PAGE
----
Copyright 2000 Reed Business Information, Inc. --This text refers to the Hardcover edition.

Product Details

  • Paperback: 288 pages
  • Publisher: Broadway Books; Reprint edition (March 25, 2008)
  • Language: English
  • ISBN-10: 0307396061
  • ISBN-13: 978-0307396068
  • Product Dimensions: 7.9 x 5.2 x 0.6 inches
  • Shipping Weight: 7.2 ounces (View shipping rates and policies)
  • Average Customer Review: 3.9 out of 5 stars  See all reviews (35 customer reviews)
  • Amazon Best Sellers Rank: #54,101 in Books (See Top 100 in Books)

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Customer Reviews

Most Helpful Customer Reviews
50 of 51 people found the following review helpful
5.0 out of 5 stars Tragically Truthful August 8, 2000
Though I am not an attorney I have several friends who are attorneys. One of them gave me a copy of this wonderful book by Roberts and Stratton three weeks ago. After looking at the book for two weeks I picked it up and read it it two sessions. There are enough facts in the book that I am already familiar with to know in my gut that these two fellows are right on target. Their research and conclusions are troubling, but true. It takes a real piece of work to get men as diverse as Alan Dershowitz, Gordon Liddy and Milton Friedman to recommend a work like this. But this book is a piece of work, the most important book I've read this year and the Christmas present I plan on giving my thinking friends.
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86 of 92 people found the following review helpful
5.0 out of 5 stars An Indictment of the Current Legal State of Affairs December 23, 2004
~The Tyranny of Good Intentions: How Prosecutors and Bureaucrats Are Trampling the Constitution in the Name of Justice~ is a solid critique of our nation's criminal justice system, which has strayed egregiously from its fundamentals and is continuously assailing the Rights of the Englishmen and the constitutional protections of our citizenry. "Good intentions have transformed law," note the authors, "from a shield for the innocent to a weapon used by the police. Having lost the law, we have acquired tyranny." With increasing lawlessness, the nefarious tactics of law enforcement are increasingly becoming indistinguishable from those of the "criminal underworld." The Anglo-American common law tradition is losing ground to zealous prosecutors, insensitive regulators, and overly ambitious law enforcement. They are increasingly blinded by ambition and lacking any ethical sense of fairness and integrity as many seldom afford dignity or concern for those they investigate.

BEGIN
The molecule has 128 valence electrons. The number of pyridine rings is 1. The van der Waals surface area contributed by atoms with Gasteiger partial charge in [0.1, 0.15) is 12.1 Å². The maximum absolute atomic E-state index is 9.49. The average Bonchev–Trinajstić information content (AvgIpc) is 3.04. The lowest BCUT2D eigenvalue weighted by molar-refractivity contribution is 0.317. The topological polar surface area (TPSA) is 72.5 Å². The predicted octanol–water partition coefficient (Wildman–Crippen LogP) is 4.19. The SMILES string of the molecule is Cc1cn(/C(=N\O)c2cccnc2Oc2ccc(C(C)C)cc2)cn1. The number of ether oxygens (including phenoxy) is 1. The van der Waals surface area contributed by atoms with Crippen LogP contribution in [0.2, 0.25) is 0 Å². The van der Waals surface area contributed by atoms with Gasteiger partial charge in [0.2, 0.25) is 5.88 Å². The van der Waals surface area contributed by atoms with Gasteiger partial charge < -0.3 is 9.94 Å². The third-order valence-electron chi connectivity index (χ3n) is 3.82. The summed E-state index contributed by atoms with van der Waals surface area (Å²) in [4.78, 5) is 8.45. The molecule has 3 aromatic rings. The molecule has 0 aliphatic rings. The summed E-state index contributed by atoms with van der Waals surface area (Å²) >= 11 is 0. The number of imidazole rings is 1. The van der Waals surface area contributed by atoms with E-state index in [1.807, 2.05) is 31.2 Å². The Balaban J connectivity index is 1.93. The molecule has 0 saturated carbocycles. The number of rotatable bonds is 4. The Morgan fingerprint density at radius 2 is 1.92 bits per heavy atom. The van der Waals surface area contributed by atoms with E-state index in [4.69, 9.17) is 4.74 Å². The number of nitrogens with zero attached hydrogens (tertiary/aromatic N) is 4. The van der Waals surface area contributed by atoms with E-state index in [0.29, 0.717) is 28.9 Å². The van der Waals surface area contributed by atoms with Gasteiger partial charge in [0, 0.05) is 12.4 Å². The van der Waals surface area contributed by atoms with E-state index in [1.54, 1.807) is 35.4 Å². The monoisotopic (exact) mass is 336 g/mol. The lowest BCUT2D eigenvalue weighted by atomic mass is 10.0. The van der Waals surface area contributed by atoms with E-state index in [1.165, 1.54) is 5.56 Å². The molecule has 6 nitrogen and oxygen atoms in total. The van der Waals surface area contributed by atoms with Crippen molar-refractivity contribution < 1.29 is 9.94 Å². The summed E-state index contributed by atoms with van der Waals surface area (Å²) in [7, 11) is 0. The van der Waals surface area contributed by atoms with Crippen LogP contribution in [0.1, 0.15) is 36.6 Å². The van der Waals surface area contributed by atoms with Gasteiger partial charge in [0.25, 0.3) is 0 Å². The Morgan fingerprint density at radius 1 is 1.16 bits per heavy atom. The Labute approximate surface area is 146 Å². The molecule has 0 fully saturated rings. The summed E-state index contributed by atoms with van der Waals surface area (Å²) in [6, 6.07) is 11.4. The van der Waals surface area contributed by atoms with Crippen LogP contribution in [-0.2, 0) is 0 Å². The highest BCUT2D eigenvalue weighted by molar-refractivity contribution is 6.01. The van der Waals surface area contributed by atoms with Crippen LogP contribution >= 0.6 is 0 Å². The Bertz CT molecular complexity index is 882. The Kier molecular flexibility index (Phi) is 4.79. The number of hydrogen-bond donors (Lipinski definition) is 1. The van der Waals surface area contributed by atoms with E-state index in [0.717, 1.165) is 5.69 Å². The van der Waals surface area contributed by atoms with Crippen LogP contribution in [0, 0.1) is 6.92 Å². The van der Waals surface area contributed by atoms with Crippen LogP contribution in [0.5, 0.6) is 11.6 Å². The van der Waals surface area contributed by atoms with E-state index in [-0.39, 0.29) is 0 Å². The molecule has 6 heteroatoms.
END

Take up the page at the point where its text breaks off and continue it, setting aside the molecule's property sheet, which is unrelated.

The onset of the book highlights the cherished Rights of the Englishmen and offers a little legal history and some jurisprudence lessons. Innocent people are increasingly caught up in a bureaucratic web where vindictive prosecutors and uncaring bureaucrats destroy lives and livelihoods. As the authors make clear, the reason for abuses which are prevalent perhaps owes to a loss of the sense of justice. "The function of justice is to serve truth." When the quest for truth is lost, the focus on justice is dispensed with, and ambition of bureaucrats and prosecutors runs roughshod over the rights of the accused.
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41 of 43 people found the following review helpful
5.0 out of 5 stars Government an Obstacle to Freedom, Not a Source October 17, 2001
Excerpts from a book review by Nikos A. Leverenz in The Independent Review (Fall 2001)
The Tyranny of Good Intentions should make those who participate in our political and legal systems uncomfortable, if not self-loathing. Paul Craig Roberts and Lawrence M Stratton's principal argument is that what passes for "law" in the current civil climate is far removed from the "long struggle to establish the people's sovereignity" that dates back to pre-Norman England. Simply put, the law has been transformed from a shield that protects the people from the encroachments of government power into a sword that enables the government to lord over people. Those who are weary of the ongoing government assault on Microsoft and the tobacco industry or of the continued evisceration of civil liberties under the tutelary banner of the drug war should immediately recognize this transformation.